This is the sort of train of thought I have. I notice how simple and gentle my thoughts are here. I brush these thoughts away as I walk, like clouds, creating a completely clear blue sky- a clarity of mind. My walk becomes a moving meditation.
The landscape is changing now, becoming steep. I’m immersed in green, and high above me are windmills. The path narrows, switches back. The gorse and spiky plants return, new colors of microflora- magenta, indigo, orange. Lush shrubs amidst rocky outcroppings with colorful lichen remind me of crossing the Pyrenees almost a week ago. The climb up the northeast side of this mountain is in shade in the late afternoon. A long row of wind turbines at the top of the ridge whoosh loudly in a syncopated beat that causes my heart to race. I am nearing the summit.
I stop to look back over the miles of parched fields and I shudder with a strange delight. My own two feet have carried me through this variety of landscapes and sensations. Where I stand, my back is to the sun, my body in shade, and my head above the shadowline of the mountain behind me, slicing me into shade and light. Here I go, I think. Into something new and unknown, again.
The wind turbines are deafening now and the shadow of the spinning blades cutting the land creates a dizzying strobe effect. I try to focus on my footing, the plants, how many steps to the top, how many miles had I walked.
Suddenly the wind is whipping hard, and the world opens up to a vastness that shocks me. I have reached the summit of a miles-long ridge of what seems like a single mountain- like tectonic plates had collided and created a clean, raised seam — the Alto del Perdon, the Height of Forgiveness.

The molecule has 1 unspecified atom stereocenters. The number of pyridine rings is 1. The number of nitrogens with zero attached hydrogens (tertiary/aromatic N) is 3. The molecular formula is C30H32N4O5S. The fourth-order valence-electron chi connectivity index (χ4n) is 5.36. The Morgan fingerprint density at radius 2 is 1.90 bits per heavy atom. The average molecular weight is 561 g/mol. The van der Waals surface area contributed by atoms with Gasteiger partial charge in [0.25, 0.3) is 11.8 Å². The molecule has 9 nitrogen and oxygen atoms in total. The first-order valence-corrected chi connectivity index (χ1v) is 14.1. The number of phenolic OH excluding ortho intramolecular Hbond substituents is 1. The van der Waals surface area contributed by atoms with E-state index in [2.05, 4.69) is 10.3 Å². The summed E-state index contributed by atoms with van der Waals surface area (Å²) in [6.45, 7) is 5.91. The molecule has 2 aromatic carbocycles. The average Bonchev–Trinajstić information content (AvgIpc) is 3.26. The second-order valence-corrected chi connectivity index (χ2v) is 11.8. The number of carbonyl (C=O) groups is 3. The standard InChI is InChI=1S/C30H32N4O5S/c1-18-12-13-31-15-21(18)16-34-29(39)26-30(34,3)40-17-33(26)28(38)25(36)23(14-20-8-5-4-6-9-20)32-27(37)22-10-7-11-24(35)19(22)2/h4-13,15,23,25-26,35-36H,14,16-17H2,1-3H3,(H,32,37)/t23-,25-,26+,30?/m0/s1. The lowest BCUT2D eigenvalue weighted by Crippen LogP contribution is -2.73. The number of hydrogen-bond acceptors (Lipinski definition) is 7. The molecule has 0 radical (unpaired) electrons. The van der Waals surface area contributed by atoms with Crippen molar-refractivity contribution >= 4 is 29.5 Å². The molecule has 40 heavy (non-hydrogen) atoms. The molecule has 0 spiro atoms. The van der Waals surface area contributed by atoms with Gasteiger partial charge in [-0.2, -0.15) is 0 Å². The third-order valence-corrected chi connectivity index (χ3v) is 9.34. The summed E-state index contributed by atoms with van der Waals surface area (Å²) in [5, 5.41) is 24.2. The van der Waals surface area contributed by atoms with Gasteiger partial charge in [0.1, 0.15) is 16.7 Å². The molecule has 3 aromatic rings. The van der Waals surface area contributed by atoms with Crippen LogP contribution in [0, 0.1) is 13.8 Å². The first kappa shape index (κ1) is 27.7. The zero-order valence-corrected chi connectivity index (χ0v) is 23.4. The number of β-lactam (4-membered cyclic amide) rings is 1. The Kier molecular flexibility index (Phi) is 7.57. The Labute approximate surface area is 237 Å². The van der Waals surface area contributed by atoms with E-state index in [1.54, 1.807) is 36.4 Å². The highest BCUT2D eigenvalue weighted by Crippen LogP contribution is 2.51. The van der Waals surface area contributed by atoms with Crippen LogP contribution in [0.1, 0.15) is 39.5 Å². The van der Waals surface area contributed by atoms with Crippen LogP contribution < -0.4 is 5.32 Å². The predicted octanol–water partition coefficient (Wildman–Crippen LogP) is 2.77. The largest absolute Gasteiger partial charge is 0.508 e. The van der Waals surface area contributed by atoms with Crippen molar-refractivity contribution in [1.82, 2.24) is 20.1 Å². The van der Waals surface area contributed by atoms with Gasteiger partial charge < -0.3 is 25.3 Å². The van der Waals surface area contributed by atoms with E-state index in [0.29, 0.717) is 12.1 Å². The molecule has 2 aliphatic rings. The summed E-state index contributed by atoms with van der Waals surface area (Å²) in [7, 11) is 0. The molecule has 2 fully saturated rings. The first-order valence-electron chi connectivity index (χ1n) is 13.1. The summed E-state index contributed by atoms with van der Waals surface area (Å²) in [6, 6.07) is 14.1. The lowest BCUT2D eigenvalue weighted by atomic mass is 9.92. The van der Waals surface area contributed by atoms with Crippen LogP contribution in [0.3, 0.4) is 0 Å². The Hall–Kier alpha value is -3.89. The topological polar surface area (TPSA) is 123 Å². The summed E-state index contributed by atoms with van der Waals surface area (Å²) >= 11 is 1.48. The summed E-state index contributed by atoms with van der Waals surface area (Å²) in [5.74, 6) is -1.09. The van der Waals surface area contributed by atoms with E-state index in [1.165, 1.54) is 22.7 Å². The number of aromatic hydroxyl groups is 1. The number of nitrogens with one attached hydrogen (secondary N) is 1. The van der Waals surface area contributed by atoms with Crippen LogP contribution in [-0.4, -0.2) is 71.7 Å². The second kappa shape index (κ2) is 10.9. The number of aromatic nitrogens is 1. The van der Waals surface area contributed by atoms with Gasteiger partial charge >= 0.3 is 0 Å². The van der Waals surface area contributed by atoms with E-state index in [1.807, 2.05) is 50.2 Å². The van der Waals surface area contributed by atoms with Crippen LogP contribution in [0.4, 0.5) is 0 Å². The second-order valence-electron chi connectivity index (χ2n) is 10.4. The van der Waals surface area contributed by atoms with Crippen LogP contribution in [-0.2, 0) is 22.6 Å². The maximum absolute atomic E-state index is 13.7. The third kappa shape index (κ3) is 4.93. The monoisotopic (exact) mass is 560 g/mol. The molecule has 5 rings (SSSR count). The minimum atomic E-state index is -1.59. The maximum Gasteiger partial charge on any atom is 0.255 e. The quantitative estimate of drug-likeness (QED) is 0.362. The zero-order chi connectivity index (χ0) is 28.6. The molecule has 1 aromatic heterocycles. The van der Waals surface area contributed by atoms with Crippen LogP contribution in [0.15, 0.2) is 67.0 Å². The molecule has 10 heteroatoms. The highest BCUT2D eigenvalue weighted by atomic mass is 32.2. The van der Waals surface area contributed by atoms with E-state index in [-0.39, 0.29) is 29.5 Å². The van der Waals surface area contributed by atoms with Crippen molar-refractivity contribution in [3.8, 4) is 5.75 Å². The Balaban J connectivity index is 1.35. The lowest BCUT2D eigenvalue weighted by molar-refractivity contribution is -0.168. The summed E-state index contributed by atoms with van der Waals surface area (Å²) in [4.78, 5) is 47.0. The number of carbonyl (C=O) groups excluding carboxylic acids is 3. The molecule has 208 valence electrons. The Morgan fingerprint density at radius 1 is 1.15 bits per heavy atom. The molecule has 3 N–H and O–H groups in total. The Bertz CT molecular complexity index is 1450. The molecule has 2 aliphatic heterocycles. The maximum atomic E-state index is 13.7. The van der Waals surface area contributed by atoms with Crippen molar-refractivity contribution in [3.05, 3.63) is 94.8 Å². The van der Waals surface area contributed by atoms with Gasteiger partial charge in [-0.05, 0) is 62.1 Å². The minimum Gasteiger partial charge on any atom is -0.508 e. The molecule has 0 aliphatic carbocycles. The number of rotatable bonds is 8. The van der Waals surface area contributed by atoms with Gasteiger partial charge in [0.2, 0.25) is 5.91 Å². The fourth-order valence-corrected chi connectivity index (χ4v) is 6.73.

A break in the rhythm of turbines allows the Camino de Santiago pilgrimage path to cross here. Marking this special place is a large sheet metal sculpture of a procession of pilgrims throughout time silhouetted against the sky. The inscription reads, “where the path of the wind meets that of the stars”.
I’m in a state of exhilaration- for the accomplishment of walking so many miles, for the incredible view of the world, and the wind- oh the wind! I can see everything in my physical world at this moment — where I am going, and where I had come from — as far as the Pyrenees Mountains in France, indeed I have come even farther.
The Camino provides the time and space to contemplate life at different scales. My own life and its trajectory and path. What had been in the past and what I need to keep moving forward. I can slow down and see the only, and undeniably correct, path ahead of me now. I had found a clarity of mind through walking, in quietude, in the land, and on my own.